The second explanation, an “intentional hoax,” indeed involves the skullduggery of the disciples. It goes like this: the disciples know that Jesus predicted his resurrection, but they also know it is not going to happen. Yet out of devotion to Jesus and his movement, they want to fabricate a miraculous story so as to bless people or make themselves feel better or justify their future vocations. So they plan and execute a raid on the tomb, either overcoming the Roman military unit stationed there (hardly likely for untrained disciples) or somehow avoiding detection (equally unlikely) and silently rolling away the stone, allowing them to carry off the spice-laden corpse of Jesus (again without detection) and disposing of the body secretly in a location no one else would ever find. After this, on the third day they go public with a rehearsed account of how Jesus indeed rose from the dead and appeared to them and commissioned them to preach a message of salvation in his name. They commit themselves to spreading this lie with the full knowledge that it will likely lead to their own martyrdoms, which in most cases it did.
The obvious objections to this explanation were 1) Why would followers of Jesus, who claimed followers of his way of righteousness, knowingly concoct a lie to foist upon the world? And 2) Why would they be willing to place themselves in harm’s way, even face martyrdom, to advance what they knew was a lie? This scenario hardly comports with the New Testament post-crucifixion evidence of a dispirited and fearful group of disciples cowering behind closed doors for fear of harm. Again, it seemed to me to require more faith to believe the fanciful depictions of the disciples and their mysterious abilities than to accept the straightforward, though miraculous, explanations of the biblical texts.
The third explanation is a “mass hallucination” theory. The disciples are so overwhelmed with despair after Jesus’ brutal death that they are desperate for something to hope in. They remember Jesus’ promise of resurrection and wish beyond wishing that it might happen. Suddenly, one disciple claims to see Jesus exalted beyond death in a vision. Another chimes in that he, too, sees Jesus alive. Soon, they all in a massive display of wish-fulfillment declare that Jesus is indeed risen. This hysteria spreads to disciples in other locations, who claim as well to have encounters with the risen Lord. Indeed, as the apostle Paul reports, on one occasion five hundred apparently suffered the same hallucination. These despair-induced delusions led the early Christians to preach with deep sincerity that Jesus had been raised from the dead. Unfortunately, though they were sincere, they were nonetheless deluded. The movement caught on, but it was based on imagination, not reality.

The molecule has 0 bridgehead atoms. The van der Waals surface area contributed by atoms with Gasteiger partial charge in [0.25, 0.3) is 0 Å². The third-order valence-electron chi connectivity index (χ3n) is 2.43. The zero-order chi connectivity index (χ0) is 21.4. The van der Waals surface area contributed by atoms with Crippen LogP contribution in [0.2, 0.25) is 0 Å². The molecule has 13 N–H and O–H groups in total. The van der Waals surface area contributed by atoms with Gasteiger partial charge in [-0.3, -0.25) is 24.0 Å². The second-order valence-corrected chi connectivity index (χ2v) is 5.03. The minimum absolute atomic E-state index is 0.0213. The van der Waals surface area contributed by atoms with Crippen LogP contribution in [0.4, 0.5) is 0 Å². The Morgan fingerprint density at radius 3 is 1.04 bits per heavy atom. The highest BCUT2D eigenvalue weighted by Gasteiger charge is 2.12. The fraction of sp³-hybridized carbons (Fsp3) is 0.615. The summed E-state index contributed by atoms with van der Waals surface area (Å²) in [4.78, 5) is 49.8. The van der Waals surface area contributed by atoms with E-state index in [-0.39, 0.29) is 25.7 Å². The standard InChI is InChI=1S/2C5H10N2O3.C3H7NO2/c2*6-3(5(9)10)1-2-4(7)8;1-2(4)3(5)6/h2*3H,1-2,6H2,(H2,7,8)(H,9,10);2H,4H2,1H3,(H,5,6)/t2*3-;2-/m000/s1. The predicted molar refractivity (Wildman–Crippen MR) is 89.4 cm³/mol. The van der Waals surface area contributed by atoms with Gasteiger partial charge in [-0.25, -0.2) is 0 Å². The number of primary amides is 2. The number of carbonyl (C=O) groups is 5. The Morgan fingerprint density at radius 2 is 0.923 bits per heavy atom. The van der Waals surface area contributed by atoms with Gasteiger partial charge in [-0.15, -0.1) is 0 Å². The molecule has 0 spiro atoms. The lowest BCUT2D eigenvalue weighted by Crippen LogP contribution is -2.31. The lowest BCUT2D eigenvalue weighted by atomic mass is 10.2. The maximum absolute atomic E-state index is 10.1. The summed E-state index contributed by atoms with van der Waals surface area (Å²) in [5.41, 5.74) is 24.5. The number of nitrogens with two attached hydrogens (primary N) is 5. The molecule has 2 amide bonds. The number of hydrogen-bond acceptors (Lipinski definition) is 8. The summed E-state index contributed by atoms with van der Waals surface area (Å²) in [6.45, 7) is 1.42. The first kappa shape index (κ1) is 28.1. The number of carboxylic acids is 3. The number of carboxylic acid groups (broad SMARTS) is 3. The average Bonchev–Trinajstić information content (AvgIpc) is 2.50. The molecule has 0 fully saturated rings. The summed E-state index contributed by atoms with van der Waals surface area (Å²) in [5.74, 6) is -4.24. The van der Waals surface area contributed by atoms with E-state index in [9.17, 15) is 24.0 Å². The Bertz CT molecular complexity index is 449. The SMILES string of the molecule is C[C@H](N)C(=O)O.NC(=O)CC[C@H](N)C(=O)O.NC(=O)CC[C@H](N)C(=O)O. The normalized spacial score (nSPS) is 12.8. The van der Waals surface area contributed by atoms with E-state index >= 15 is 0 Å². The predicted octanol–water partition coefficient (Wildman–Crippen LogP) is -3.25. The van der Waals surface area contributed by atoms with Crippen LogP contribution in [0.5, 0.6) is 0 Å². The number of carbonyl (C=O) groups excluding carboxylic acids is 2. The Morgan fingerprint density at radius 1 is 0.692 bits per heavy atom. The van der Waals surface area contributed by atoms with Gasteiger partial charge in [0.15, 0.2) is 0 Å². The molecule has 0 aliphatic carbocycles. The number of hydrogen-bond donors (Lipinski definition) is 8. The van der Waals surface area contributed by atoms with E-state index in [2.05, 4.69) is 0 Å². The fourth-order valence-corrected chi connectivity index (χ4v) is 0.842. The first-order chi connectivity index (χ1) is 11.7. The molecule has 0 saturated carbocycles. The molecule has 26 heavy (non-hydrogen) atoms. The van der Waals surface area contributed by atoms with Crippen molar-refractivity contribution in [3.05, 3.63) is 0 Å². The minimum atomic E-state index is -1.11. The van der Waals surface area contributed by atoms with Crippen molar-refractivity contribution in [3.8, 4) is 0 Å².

Explanation three suffers also from some fatal flaws. First, mass hallucinations are rare and limited to one location and place in time. They typically are short-lived and entail little communication between the vision and the observer. The Gospel accounts on the other hand are detailed, varied and highly interactive between Jesus and his followers. They occur in multiple contexts (indoors, outdoors, in a garden, at the beach, on the road, etc.). According to these accounts, Jesus actually does things that alter the physical reality around them: he breaks bread, he consumes food. After his departure, the bread remains broken, the consumed food is gone. Something more than a hallucination has just happened. Second, if indeed the message of Jesus’ resurrection was based on a delusion that had begun to spread among gullible people, the Jewish authorities could easily have asked Pilate to open the tomb of Jesus, exhume the corpse and parade it around Jerusalem. That would have quashed the sincere but false claims. Third, the sworn enemy of the fledgling church, Saul the Pharisee, who believed the message of the gospel was vile heresy against God, suddenly had a change of heart which led him to become the first century’s greatest missionary for Christ. What happened? According to him, he had a real encounter with the risen Christ which completely transformed his life course. Could such a change be the result of hallucination? Possible, I think, but hardly likely.
Back in 1975 when I placed these alternate explanations alongside the biblical accounts of the resurrection of Jesus, the believability of the Gospels was much more natural than the strained efforts of the skeptics. I concluded it was much more likely that things happened as reported by first century eye-witnesses and their listeners than by later critics trying to discount them with purely naturalistic hypotheses.
So on September 15th, 1975, believing that the resurrection of Jesus was likely a historical event, and that he was most probably alive and might listen to my request, and aware of the fact that this might be the most momentous decision of my life if Jesus should choose to respond to my plea, I bowed my head and asked that if he indeed were who the Gospels said he was, that he would show himself to me and accept me as a disciple. He did.
That was over forty years ago, and he has never given me any reason to doubt his claims or his love. No other person, no other way of life, can hold a candle to Jesus of Nazareth, God the Son incarnate, the risen Savior and Lord of all humanity.